This year I purposely didn’t set a Goodreads goal for myself. I wanted to feel completely free to read whatever I want to—no turning to shorter books because I can meet my goal faster, no skipping much beloved re-reads because Goodreads doesn’t count re-reads toward your goal. The goal idea is good if you don’t like reading all that much and/or just want to challenge yourself to read more. But I read all the time. I’m not worried about going long periods of time without reading a book. Books are staples in my life. They are ever-present. Period.
So, in celebration of my freedom, I re-read Pride and Prejudice. It was like indulging in my favorite Ben & Jerry’s ice cream (Americone Dream). I had no agenda with it, I wasn’t reading it because a publisher sent it to me, or because I felt like I needed to get it off my list. I was just indulging in something that makes me happy. So I’m not going to review P&P; I’m just going to gush. (And I assume you’ve all read it and will know what I’m talking about.)
But first you need to know that I used to hate Jane Austen. I tried multiple times to read Pride and Prejudice. I felt like I should like it. But I just didn’t. Jane Eyre has always had lots of exciting drama. P&P struck me as a bunch of silly girls worrying incessantly about who they would dance with at the ball. Boring! And then somewhere I heard that JE fans couldn’t be P&P fans, so I felt justified in disliking it. It wasn’t until my senior year of high school that I finally sucked it up and read the whole thing. I still wasn’t a huge fan, but it was alright.
And then in college I re-read it. And I thought it was pretty good. And I have no idea how many times I’ve read it since then, but I thoroughly and utterly enjoy it now.
What do I like about it? Mostly Elizabeth’s wit and Jane Austen’s dramatic irony.
Take, for instance, one of our first conversations with Charlotte, after the first ball:
[Charlotte] Happiness in marriage is entirely a matter of chance. If the dispositions of the parties are ever so well known to each other or ever so similar beforehand, it does not advance their felicity in the least. They always continue to grow sufficiently unlike afterwards to have their share of vexation; and it is better to know as little as possible of the defects of the person with whom you are to pass your life.
[Elizabeth] You make me laugh, Charlotte; but it is not sound. You know it is not sound, and that you would never act in this way yourself.
Elizabeth is the queen of projecting her own feelings onto others; we see soon that Charlotte very much meant what she said. She takes Mr. Collins despite his obviously being a buffoon and finds reassurance in simply not having to be a pitiable old maid. In this scene I can’t help but see the difference in age between Charlotte (27) and Elizabeth (19), even though Austen tells us they are close friends. Elizabeth is marriageable, and possibly still young enough to feel that she has time to wait for something better. Charlotte has probably had her share of disappointments; I can’t blame her for being a little pessimistic about marriage and, consequently, having low expectations.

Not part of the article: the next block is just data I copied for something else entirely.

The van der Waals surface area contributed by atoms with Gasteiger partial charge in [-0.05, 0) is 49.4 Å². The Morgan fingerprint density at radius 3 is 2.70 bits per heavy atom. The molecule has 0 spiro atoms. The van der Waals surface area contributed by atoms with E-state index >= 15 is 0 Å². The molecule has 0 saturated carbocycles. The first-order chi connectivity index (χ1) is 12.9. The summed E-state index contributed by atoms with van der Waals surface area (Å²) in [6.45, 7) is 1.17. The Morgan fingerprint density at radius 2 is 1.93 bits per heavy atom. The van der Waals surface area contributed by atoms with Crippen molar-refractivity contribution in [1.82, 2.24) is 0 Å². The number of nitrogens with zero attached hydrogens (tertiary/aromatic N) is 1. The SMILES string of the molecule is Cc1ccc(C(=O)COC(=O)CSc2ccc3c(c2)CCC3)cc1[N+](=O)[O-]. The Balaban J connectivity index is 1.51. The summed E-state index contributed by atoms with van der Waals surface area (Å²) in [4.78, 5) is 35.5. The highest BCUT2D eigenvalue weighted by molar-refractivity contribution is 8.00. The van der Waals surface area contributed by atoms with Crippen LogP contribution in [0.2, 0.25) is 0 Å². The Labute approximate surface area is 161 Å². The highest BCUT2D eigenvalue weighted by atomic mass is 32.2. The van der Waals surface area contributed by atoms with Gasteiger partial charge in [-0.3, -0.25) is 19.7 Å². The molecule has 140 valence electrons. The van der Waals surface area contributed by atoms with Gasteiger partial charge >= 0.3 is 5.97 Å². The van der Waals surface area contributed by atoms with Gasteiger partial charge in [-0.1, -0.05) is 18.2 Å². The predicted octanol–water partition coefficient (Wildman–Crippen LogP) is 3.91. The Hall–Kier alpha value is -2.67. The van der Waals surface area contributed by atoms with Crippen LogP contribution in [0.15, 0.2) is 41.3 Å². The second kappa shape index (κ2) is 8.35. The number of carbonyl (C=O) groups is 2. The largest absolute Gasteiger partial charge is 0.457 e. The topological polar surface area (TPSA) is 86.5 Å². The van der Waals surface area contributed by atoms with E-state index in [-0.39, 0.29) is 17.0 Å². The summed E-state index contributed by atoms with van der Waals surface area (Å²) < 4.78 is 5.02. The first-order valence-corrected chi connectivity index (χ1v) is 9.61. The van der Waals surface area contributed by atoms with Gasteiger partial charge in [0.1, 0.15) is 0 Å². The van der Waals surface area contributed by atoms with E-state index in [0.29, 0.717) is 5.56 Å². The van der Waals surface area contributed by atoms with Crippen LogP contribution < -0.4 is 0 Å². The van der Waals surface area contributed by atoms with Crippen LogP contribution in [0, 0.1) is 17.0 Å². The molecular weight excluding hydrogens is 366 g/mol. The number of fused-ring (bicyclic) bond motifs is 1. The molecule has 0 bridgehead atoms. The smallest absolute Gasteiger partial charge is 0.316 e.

Elizabeth’s more shining moments include her sharp foils to all of Lady Catherine de Bourgh’s rude questions. After all of Mr. Collins’s raptures about the esteemed Lady, it’s really gratifying to see Elizabeth take her down a notch. The scene at Longbourn is especially funny, as Elizabeth has absolutely no reason to think (at this point) that she and Mr. Darcy are or will be engaged soon. She is simply protecting her right to make decisions for herself, and, I think, she delights in making Lady Catherine furious.
One of the criticisms I’ve heard about P&P is that Elizabeth doesn’t begin to like Mr. Darcy until she sees Pemberley—after which, she is quite willing to accept a proposal from him. I believe this is a misinterpretation, and I think Jane Austen anticipated this criticism. When Elizabeth finally confesses to Jane that she loves Darcy, Jane can hardly believe her. She asks repeatedly whether Elizabeth really loves him, and E gives her a few joking answers. Finally Jane asks, “Will you tell me how long you have loved him?”
Elizabeth responds, “It has been coming on so gradually, that I hardly know when it began. But I believe I must date it from my first seeing his beautiful grounds at Pemberley.”
Another entreaty that she would be serious, however, produced the desired effect; and she soon satisfied Jane by her solemn assurances of attachment.
Many readers are just as skeptical of Elizabeth’s feelings for Mr. Darcy as both Jane and E’s father are, so Jane Austen puts E through the ringer a bit (which she entirely deserves after her stubborn determination to hate Darcy for so much of the book). If you’re still pessimistic after reading E’s continued professions of love, then I don’t think there’s anything anyone could say to persuade you. JA certainly tried her best.
Speaking of professions of love…
“You must allow me to tell you how ardently I admire and love you.” Best line ever, worst delivery. But I still get all butterfly-y, swoony, heart-fluttery about him. Probably because he is so haughty for so long, and when E finally tells him that she does love him, we get this gem of a sentence:
The happiness which this reply produced, was such as he had probably never felt before; and he expressed himself on the occasion as sensibly and as warmly as a man violently in love can be supposed to do.
That’s pretty much the most adorable transformation ever. Although the absolute winning line goes to the 2005 version of the movie, starring Kiera Knightley.
Darcy says, “You have bewitched me body and soul, and I love, I love, I love you.” Well that makes two of us.